Sometimes bedding, dirt, or other matter may become lodged in their quills and will need a bath. You will need towels, a toothbrush, and a sink. Shampoo isn’t always necessary and can dry out the skin. When purchasing shampoo, go with mild or baby/puppy/kitten shampoo. This will help avoid dry skin.
Fill your sink with about an inch of warm water. Do not fill the sink too deep and make sure the water is lukewarm. Place your pet in the sink and wet his back with the warm water. Try to avoid getting water near their eyes, ears, and face.
Take the toothbrush and gently comb his quills from front to back. Once the bath is complete remove your hedgehog and place him in a towel. Gently dry him and try to remove as much water as possible. You want your pet to be completely dry before returning him to his cage. If your hedgehog isn't completely dry, this can cause fungus to grow on your hedgehog's skin.
Please note: Hedgehogs create very little, if any, dander and are nearly hypoallergenic to humans. They don't need deep baths to rid themselves of dander like dogs and cats. If you think your hedgehog is giving you allergies, try changing your bedding to paper or fleece.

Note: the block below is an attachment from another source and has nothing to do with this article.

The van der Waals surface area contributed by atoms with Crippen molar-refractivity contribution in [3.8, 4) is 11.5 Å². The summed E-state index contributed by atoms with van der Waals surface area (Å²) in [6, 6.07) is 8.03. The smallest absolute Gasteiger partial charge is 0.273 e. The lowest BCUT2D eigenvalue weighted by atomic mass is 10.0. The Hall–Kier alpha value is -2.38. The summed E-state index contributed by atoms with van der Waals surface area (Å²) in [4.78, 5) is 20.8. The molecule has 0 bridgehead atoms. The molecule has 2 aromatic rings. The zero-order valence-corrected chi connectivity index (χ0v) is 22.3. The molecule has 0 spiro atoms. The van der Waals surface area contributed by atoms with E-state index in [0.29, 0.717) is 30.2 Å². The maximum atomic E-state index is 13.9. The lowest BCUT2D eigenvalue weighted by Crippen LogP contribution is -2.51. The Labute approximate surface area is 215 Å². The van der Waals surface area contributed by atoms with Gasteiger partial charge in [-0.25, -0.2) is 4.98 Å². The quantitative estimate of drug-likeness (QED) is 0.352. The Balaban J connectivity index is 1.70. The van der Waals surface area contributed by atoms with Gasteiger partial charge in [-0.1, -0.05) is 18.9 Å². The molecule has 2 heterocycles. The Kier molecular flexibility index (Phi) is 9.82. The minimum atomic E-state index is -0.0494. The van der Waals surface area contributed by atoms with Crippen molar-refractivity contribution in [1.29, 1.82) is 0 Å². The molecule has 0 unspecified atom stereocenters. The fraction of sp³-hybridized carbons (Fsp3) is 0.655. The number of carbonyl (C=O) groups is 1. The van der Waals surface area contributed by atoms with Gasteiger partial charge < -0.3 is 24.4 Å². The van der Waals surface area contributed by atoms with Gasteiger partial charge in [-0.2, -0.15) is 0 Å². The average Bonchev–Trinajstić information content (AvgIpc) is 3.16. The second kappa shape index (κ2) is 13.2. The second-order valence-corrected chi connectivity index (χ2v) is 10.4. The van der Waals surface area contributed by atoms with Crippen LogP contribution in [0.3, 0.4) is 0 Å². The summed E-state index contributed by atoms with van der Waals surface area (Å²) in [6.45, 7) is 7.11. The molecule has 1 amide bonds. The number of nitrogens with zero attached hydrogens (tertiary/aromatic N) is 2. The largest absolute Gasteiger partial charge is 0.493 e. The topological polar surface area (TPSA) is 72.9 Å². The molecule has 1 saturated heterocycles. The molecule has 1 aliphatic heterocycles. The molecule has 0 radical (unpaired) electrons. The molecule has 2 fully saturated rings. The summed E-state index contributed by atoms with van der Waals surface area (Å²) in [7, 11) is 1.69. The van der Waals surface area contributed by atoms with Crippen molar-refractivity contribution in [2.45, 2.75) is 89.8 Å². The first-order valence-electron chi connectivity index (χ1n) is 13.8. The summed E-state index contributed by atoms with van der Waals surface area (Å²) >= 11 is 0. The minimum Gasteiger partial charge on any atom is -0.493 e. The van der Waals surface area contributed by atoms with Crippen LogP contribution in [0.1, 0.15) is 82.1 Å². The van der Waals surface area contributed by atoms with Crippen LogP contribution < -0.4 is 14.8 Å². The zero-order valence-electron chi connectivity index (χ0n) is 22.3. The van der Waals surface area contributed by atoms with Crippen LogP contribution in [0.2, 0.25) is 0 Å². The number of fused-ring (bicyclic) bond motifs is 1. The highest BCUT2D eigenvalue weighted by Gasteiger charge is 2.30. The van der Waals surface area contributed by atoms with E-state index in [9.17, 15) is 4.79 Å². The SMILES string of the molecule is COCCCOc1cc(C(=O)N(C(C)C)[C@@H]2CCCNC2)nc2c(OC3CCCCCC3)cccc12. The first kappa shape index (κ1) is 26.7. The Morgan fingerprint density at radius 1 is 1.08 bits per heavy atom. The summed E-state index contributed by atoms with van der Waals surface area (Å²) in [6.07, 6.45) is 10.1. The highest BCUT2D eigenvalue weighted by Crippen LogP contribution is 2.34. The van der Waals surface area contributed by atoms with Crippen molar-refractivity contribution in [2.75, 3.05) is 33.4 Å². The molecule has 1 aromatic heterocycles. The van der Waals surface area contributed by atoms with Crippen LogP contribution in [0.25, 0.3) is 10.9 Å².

Anointing is a hedgehog's way of trying to smell like their surroundings. Hedgehogs will chew or lick anything that smells new to them... INCLUDING YOU! If they start to lick you, be warned, they might bite you just out of curiosity! Once they are sure they have the taste in their mouth, they will make a foamy, spitball, and perform yoga to place it on their back.
What is quilling?
Quilling is the time when a young hedgehog starts to shed their baby quills and replace them with their adult quills. Quilling normally starts between 5 weeks -12 weeks old. They will have several other quilling processes over their lifetime.
During this time you may notice several changes in your hedgehog. One of these changes is that you are going to start to see a lot of quills being lost. Keep in mind that it is common for an adult hedgehog to occasionally lose a quill or two, but during quilling your hedgehog may lose a dozen quills in one sitting. If you look closely at your hedgehogs skin you will notice new quills poking through their skin. This will cause their skin to become tender and sore. Your hedgehog may have never balled up before this time, and now he won't uncurl and hisses and pops constantly. It is also common for a hedgehog to not eat as much during this time as well. Don't be alarmed; hedgehogs normally go back to their previous attitudes after the quilling ends. But make sure that you still handle your hedgehog during this time as some hedgehogs that were not handled during quilling continued to be huffy afterward.